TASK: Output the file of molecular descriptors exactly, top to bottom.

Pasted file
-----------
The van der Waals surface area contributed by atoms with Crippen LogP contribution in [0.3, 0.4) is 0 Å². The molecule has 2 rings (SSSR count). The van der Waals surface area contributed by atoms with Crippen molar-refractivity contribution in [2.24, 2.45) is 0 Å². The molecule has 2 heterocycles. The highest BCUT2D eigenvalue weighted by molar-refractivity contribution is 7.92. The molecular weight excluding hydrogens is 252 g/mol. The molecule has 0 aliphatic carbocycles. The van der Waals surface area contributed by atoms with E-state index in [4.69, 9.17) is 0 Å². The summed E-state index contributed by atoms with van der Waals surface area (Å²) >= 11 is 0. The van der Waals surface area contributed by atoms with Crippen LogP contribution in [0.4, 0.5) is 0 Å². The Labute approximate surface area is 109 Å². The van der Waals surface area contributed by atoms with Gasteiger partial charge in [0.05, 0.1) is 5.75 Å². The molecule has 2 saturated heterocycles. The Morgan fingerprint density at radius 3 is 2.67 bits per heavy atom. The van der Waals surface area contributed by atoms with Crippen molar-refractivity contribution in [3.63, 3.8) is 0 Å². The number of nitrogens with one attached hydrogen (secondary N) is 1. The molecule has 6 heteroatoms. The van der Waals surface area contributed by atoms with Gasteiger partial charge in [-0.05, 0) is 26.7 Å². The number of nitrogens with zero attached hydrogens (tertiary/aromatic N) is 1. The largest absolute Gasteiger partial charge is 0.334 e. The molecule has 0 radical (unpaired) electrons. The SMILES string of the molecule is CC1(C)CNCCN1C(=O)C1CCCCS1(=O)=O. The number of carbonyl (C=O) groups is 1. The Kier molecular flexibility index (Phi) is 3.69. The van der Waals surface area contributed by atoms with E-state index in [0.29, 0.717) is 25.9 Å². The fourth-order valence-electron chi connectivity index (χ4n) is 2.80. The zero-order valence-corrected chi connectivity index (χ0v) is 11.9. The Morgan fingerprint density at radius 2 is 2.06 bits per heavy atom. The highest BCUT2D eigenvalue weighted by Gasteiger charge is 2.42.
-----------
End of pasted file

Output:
The van der Waals surface area contributed by atoms with Crippen LogP contribution in [0.3, 0.4) is 0 Å². The molecule has 2 rings (SSSR count). The van der Waals surface area contributed by atoms with Crippen molar-refractivity contribution in [2.24, 2.45) is 0 Å². The molecule has 2 heterocycles. The highest BCUT2D eigenvalue weighted by molar-refractivity contribution is 7.92. The molecular weight excluding hydrogens is 252 g/mol. The molecule has 0 aliphatic carbocycles. The van der Waals surface area contributed by atoms with E-state index in [4.69, 9.17) is 0 Å². The summed E-state index contributed by atoms with van der Waals surface area (Å²) >= 11 is 0. The van der Waals surface area contributed by atoms with Crippen LogP contribution in [0.4, 0.5) is 0 Å². The Labute approximate surface area is 109 Å². The van der Waals surface area contributed by atoms with Gasteiger partial charge in [0.05, 0.1) is 5.75 Å². The molecule has 2 saturated heterocycles. The Morgan fingerprint density at radius 3 is 2.67 bits per heavy atom. The van der Waals surface area contributed by atoms with Crippen molar-refractivity contribution in [3.63, 3.8) is 0 Å². The number of nitrogens with one attached hydrogen (secondary N) is 1. The molecule has 6 heteroatoms. The van der Waals surface area contributed by atoms with Gasteiger partial charge in [-0.05, 0) is 26.7 Å². The number of nitrogens with zero attached hydrogens (tertiary/aromatic N) is 1. The largest absolute Gasteiger partial charge is 0.334 e. The molecule has 0 radical (unpaired) electrons. The SMILES string of the molecule is CC1(C)CNCCN1C(=O)C1CCCCS1(=O)=O. The number of carbonyl (C=O) groups is 1. The Kier molecular flexibility index (Phi) is 3.69. The van der Waals surface area contributed by atoms with E-state index in [0.29, 0.717) is 25.9 Å². The fourth-order valence-electron chi connectivity index (χ4n) is 2.80. The zero-order valence-corrected chi connectivity index (χ0v) is 11.9. The Morgan fingerprint density at radius 2 is 2.06 bits per heavy atom. The highest BCUT2D eigenvalue weighted by Gasteiger charge is 2.42.